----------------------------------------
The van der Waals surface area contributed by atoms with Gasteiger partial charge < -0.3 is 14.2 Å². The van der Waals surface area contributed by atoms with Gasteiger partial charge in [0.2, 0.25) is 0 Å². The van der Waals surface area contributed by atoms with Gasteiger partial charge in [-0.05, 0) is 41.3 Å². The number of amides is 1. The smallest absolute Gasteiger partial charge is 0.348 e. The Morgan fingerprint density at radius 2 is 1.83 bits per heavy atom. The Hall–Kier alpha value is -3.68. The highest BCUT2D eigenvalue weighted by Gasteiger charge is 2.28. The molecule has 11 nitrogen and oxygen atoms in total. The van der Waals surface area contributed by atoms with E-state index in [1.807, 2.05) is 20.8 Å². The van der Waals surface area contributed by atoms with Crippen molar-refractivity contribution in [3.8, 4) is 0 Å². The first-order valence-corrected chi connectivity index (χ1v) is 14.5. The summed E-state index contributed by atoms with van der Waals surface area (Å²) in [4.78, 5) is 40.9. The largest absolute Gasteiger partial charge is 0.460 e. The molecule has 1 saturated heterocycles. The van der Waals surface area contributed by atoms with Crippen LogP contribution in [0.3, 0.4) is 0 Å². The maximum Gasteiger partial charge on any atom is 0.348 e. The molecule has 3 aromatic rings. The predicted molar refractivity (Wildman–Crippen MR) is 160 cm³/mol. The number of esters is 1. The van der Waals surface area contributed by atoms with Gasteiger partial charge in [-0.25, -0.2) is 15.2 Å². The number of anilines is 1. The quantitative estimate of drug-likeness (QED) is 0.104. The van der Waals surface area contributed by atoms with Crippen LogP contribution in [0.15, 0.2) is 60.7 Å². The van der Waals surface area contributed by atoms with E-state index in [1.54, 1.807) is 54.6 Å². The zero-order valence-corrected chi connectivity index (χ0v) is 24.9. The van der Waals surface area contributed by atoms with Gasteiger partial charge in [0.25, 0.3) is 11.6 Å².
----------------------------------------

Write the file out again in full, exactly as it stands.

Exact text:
The van der Waals surface area contributed by atoms with Gasteiger partial charge < -0.3 is 14.2 Å². The van der Waals surface area contributed by atoms with Gasteiger partial charge in [0.2, 0.25) is 0 Å². The van der Waals surface area contributed by atoms with Gasteiger partial charge in [-0.05, 0) is 41.3 Å². The number of amides is 1. The smallest absolute Gasteiger partial charge is 0.348 e. The Morgan fingerprint density at radius 2 is 1.83 bits per heavy atom. The Hall–Kier alpha value is -3.68. The highest BCUT2D eigenvalue weighted by Gasteiger charge is 2.28. The molecule has 11 nitrogen and oxygen atoms in total. The van der Waals surface area contributed by atoms with E-state index in [1.807, 2.05) is 20.8 Å². The van der Waals surface area contributed by atoms with Crippen molar-refractivity contribution in [3.8, 4) is 0 Å². The first-order valence-corrected chi connectivity index (χ1v) is 14.5. The summed E-state index contributed by atoms with van der Waals surface area (Å²) in [4.78, 5) is 40.9. The largest absolute Gasteiger partial charge is 0.460 e. The molecule has 1 saturated heterocycles. The van der Waals surface area contributed by atoms with Crippen LogP contribution in [0.3, 0.4) is 0 Å². The maximum Gasteiger partial charge on any atom is 0.348 e. The molecule has 3 aromatic rings. The predicted molar refractivity (Wildman–Crippen MR) is 160 cm³/mol. The number of esters is 1. The van der Waals surface area contributed by atoms with Gasteiger partial charge in [-0.25, -0.2) is 15.2 Å². The number of anilines is 1. The quantitative estimate of drug-likeness (QED) is 0.104. The van der Waals surface area contributed by atoms with Crippen LogP contribution in [0.15, 0.2) is 60.7 Å². The van der Waals surface area contributed by atoms with E-state index in [1.54, 1.807) is 54.6 Å². The zero-order valence-corrected chi connectivity index (χ0v) is 24.9. The van der Waals surface area contributed by atoms with Gasteiger partial charge in [0.25, 0.3) is 11.6 Å².